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Ehrlichiosis in Dogs

By: Dr. Bari Spielman

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Ehrlichiosis is a tick-born disease of dogs characterized by fever, lethargy, lameness and/or bleeding tendencies. It is caused by one of several rickettsial organisms that belong to the genus, Ehrlichia. Ehrlichia canis (E. canis) is the primary causative agent in dogs.

Rickettsia are small microscopic organisms that are different from both bacteria and viruses. They enter various cells of the body and behave as tiny parasites, eventually killing the cell. Ehrlichiosis occurs worldwide, and it achieved prominence during the Vietnam War, when a large proportion of military dogs contracted the disease.

The disease is spread predominantly by the brown dog tick in the United States. Ticks are seen on the affected dog less than half the time, however. Infrequently, ehrlichiosis can be caused by the transfusion of infected blood. It occurs much more commonly in the dog than in the cat. It can be seen in any age dog, although it is seen most commonly in middle-aged animals. Purebred dogs, especially German shepherd dogs, appear to be more susceptible than crossbred dogs.

The impact on the affected individual can vary from very mild clinical signs to severe, life threatening disease. Several different stages of the disease are possible. Subclinical, asymptomatic infection may occur and may persist for months or years. Acute clinical signs may develop in some dogs and resolve spontaneously or with treatment. Acute infections may also develop into chronic infections that produce more severe clinical signs.

What to Watch For

  • Lethargy, depression
  • Anorexia (decreased appetite), weight loss
  • Fever
  • Spontaneous bleeding from any part of the body (urine, stool, nose)
  • Bruising or small hemorrhages in the skin, gums, lips or around the eyes
  • Breathing difficulty
  • Neurologic signs (poor balance, difficulty walking, tremors, seizures)
  • Squinting and inflammation of the eye, decreased vision
  • Swollen glands (enlarged lymph nodes)
  • Swollen and inflamed joints

    Diagnosis

  • A complete blood count (CBC), platelet count, biochemical profile, and urinalysis are indicated for all suspect cases. Depending on the stage of the disease, abnormal findings may include anemia, low platelet count (Platelets are small particles in the blood responsible for initiating a blood clot.), and low counts for some or all of the white blood cells. Elevations in kidney and/or liver values, elevated or decreased protein levels in the blood, and protein in the urine may also be found.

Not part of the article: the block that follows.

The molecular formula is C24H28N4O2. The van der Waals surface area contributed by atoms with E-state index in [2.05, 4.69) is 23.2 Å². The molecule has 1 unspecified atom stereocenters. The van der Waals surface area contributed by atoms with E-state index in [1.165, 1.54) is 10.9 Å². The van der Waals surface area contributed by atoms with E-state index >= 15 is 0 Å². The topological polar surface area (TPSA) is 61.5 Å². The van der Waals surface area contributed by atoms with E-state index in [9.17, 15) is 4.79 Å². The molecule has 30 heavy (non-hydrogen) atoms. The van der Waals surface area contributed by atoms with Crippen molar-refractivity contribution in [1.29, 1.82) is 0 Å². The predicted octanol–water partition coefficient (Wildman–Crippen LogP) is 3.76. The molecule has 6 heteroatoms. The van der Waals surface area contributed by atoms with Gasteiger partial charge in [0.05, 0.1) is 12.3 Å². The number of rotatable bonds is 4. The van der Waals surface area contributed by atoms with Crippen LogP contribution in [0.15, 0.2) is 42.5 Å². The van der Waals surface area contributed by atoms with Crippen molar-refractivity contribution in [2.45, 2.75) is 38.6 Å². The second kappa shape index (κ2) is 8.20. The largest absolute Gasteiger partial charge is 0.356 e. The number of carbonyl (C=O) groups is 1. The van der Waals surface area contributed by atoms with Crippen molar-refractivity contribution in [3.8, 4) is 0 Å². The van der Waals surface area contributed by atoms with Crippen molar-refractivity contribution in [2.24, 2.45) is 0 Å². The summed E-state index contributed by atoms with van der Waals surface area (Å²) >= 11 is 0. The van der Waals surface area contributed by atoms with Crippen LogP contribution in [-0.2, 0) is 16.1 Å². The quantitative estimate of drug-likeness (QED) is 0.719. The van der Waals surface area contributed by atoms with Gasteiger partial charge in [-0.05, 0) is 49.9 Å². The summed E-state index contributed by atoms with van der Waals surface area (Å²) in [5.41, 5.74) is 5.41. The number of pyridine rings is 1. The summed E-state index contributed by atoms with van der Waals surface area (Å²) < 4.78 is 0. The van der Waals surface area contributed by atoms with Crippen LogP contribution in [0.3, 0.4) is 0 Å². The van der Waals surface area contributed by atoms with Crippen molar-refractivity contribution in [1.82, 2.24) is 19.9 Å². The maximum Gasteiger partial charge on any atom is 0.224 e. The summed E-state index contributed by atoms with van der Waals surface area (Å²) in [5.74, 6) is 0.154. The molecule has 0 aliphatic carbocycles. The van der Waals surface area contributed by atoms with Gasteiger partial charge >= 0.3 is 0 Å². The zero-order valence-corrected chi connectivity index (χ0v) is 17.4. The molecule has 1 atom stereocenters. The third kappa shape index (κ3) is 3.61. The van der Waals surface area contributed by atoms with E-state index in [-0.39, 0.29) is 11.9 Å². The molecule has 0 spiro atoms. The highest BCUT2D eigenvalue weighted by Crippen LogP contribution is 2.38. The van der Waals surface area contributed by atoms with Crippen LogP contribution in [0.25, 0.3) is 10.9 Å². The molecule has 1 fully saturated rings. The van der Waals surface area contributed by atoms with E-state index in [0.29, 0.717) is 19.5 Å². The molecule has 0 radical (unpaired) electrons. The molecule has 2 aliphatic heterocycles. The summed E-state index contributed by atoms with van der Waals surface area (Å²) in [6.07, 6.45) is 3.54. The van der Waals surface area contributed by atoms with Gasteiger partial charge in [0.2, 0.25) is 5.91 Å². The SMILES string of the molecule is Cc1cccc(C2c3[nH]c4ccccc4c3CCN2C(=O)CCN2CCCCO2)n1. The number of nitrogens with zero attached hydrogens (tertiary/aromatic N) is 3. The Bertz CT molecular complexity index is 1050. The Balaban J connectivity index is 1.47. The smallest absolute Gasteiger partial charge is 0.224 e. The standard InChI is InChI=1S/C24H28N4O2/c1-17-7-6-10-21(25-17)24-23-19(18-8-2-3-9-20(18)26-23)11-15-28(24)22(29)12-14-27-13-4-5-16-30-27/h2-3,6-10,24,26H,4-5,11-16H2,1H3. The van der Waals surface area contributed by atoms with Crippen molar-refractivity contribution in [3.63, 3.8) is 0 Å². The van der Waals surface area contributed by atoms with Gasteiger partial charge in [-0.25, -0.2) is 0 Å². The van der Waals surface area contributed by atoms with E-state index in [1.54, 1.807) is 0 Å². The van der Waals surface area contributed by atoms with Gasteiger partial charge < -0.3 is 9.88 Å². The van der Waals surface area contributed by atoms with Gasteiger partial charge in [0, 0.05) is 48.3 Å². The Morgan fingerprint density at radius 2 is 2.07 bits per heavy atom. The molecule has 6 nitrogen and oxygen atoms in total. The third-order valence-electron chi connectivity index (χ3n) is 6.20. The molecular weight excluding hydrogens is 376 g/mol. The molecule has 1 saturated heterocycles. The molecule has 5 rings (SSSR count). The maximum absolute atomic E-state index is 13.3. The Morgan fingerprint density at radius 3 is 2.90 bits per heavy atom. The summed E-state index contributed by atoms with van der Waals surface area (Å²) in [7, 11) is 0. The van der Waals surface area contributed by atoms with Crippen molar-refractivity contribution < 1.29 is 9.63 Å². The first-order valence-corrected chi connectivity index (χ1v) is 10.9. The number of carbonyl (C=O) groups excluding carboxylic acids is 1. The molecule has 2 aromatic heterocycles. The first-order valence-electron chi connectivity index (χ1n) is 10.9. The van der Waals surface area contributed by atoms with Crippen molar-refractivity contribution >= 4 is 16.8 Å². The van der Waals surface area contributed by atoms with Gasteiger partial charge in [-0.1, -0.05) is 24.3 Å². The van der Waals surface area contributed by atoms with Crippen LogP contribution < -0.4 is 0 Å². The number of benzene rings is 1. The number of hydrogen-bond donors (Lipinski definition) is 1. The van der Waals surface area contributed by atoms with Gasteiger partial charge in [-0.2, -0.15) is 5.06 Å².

• Although rarely seen, the presence of organisms within the white blood cells is diagnostic for ehrlichiosis.

  • Screening chest and abdominal radiographs (X-rays) may be performed. Although within normal limits in many cases, they may reveal an enlarged liver or spleen. They also help to rule out other diseases that produce similar clinical signs.

  • A full blood clotting panel may be performed. Other clotting tests beside the platelet count may be abnormal.

  • A bone marrow aspirate may be recommended. Examination of the bone marrow helps to determine why certain blood cells are decreased in the blood count and provides information on whether the bone marrow is healthy enough to recover.

  • Serologic testing detects various antibodies produced by the body against Ehrlichia. Antibodies are often detected within seven days of exposure and infection with the organism, and may persist for months. It is sometimes difficult to determine whether the antibody titers present in the dog are due to chronic exposure to the disease because the dog lives in areas where infected ticks are prevalent, or whether the titers indicate there is active infection present in the dog.

  • Ehrlichia polymerase chain reaction (PCR) is a test that is capable of detecting the presence of extremely small amounts of the parasite.

    Treatment

    Depending on the severity of clinical signs, treatment options may include outpatient care or may necessitate hospitalization. Antibiotic therapy is the mainstay of treatment for ehrlichiosis. In severely ill patients, intravenous fluid therapy, blood transfusions, and other forms of intensive support may be indicated.

    The most common antibiotics used to treat ehrlichiosis belong to the tetracycline family of drugs. They include doxycycline, tetracycline, oxytetracycline, and minocycline. These antibiotics have the greatest efficacy against Ehrlichia, and the fewest side effects.

    Home Care and Prevention

    At home, be sure to administer all medication exactly as prescribed and return for follow-up testing as directed by your veterinarian. Most antibiotics are given for at least two to three weeks for this disease. Prognosis with acute disease is excellent if caught early. Dogs in the acute phase of the disease often show improvement within 72 hours of starting the antibiotics. The prognosis with chronic cases varies, and dogs with chronic disease may require prolonged treatment.

    Be aware that although uncommon, ehrlichiosis has been reported in people. It is felt that human transmission probably occurs through the bite of a tick, and is not caught from an infected dog.

    Prevention is possible by decreasing exposure of the dog to ticks. Tick infestation can be prevented by spot-on medications that are applied to the skin, with sprays, collars, and dips. Avoid tick-infested areas, and remove ticks as soon as possible, as they must be attached for a minimum of 24 to 48 hours in order to transmit the disease.

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